Thursday, 21 May 2020

Bethungra moves back to the Museum

Bethungra Loop - in N scale.   Layout returns to the Junee Broadway Museum

With the relaxation of COVID restriction, Bob and his son helped me relocate the layout.

As the layout was never designed to be "portable", I knew it was going to be a bit awkward.  Bob brought down his trailer (for the collapsible table).

The main board in the back of my 7x5' trailer.  Note the long backscene has been removed, and the back tray of the trailer is in the lowered position.  Ropes were attached to the unsceniced end to hold the layout firmly to the front of the trailer.  The trailer's cage was then wrapped in a tarp, to reduce the effect of wind damage. 

Bob is also the artist who will be painting the backscene.  Before we did anything, I ran a train, and Bob also marked out the distant hills profile on the backscene with white chalk

The wiring from the extension, to the main board was disconnected, and the two sections separated. The extension benchwork was maneuvered into the back of my Honda, but the main board was not going to fit my trailer unless the long backscene was removed

The extension on its side. 
The fixed legs meant that the extension was a snug fit  in my Honda CRV.  This is not a layout that was designed to be frequently moved. 

The 4km trip to the museum was easy, and I stayed below 50km/h to minimise any adverse effects from wind.  Then came the interesting exercise of getting the layout back into the room.

This involved moving the main board through a window opening into the "train room", and the only damage, was one of the trees was dislodged.  (A simple fix).

In the train room, the layout was reassembled in situ  As expected, there was some leg adjustments for the uneven flooring.  Reconnection of the electric wires, power pack, and a test train was run around successfully.

The corner of the "train room" showing the layout, and a selection of railway posters in the room.  Please note, the missing backscene (awaiting the artist touch), AND that the room has not yet been painted after repair of the plaster.  But I hope that the new Bethungra loop layout will be the impetus needed to finish the room.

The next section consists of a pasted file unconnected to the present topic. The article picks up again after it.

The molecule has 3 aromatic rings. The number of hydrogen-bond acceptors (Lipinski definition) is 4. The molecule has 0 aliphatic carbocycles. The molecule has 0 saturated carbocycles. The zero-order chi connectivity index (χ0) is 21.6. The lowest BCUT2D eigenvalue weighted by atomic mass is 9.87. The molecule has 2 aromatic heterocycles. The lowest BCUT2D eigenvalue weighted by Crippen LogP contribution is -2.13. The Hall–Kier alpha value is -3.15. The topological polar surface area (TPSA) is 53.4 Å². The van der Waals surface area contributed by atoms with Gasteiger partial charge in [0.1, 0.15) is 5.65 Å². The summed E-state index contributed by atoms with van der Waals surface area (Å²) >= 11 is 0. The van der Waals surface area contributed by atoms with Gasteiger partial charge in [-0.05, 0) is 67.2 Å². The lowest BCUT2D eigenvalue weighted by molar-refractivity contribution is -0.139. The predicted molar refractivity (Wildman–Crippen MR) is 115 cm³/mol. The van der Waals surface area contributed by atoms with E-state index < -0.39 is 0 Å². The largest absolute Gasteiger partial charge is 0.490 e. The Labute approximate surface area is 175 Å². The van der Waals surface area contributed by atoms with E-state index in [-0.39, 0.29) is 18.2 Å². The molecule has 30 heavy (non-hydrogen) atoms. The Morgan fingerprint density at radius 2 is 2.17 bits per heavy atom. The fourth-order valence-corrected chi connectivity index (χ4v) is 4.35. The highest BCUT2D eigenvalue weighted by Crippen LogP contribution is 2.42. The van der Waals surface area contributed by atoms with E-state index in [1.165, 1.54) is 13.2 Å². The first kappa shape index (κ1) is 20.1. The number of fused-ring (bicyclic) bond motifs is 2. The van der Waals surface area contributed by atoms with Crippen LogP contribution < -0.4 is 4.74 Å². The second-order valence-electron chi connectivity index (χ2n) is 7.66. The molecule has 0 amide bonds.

As painting the backscene is simpler for Bob without having to lean over the layout, the backscene was left off.  The museum is also hoping to get the Perspex front installed, the electrics, and curtains fitted.  I am sure they will want to do some other "improvements", but I think my work is done for now.


  1. Well done! I remember seeing the 'old' version in the Museum back in 2016 during the Rhythm and Rail Festival.

    1. Thank you Robert for your comments, and for visiting in 2016. The new train room contains additional stuff now that we could not get out on display with the big layout in-situ. I am hoping that the room will be all ready for the next Rhythm-n-Rail event (next year in May?). Many of the exhibits within the museum have been revamped, with new lighting, and display cases - and I think well worth the $5 donation.

  2. congrats Rob now you will be able to start wagga ????

  3. G'day Rob,

    You've done an amazing job with this project.
    Thank you for the tips along the way & I look forward to your Wagga Model Railway.
    Do you have any plans to model Narrow Gauge or is playing/working with PBRs 2' Gauge enough - haa hhaaaa ?

    Cheers Woz

    1. Thank you Woz for your comments. Glad my tips were of benefit - the Bethungra series of blog posts was aimed primarily for the volunteers at the Museum, but working in a new scale, has also been a learning experience for me. Yes, living close to Pete's Hobby Railway(google this for a website) has assisted with my narrow gauge prototype fetish, but there are still plans for the SM32 outside (sugar cane railways), as well as On30, HOn3 and HOe. But my focus needs to return to Wagga, and the fabrication of the train room.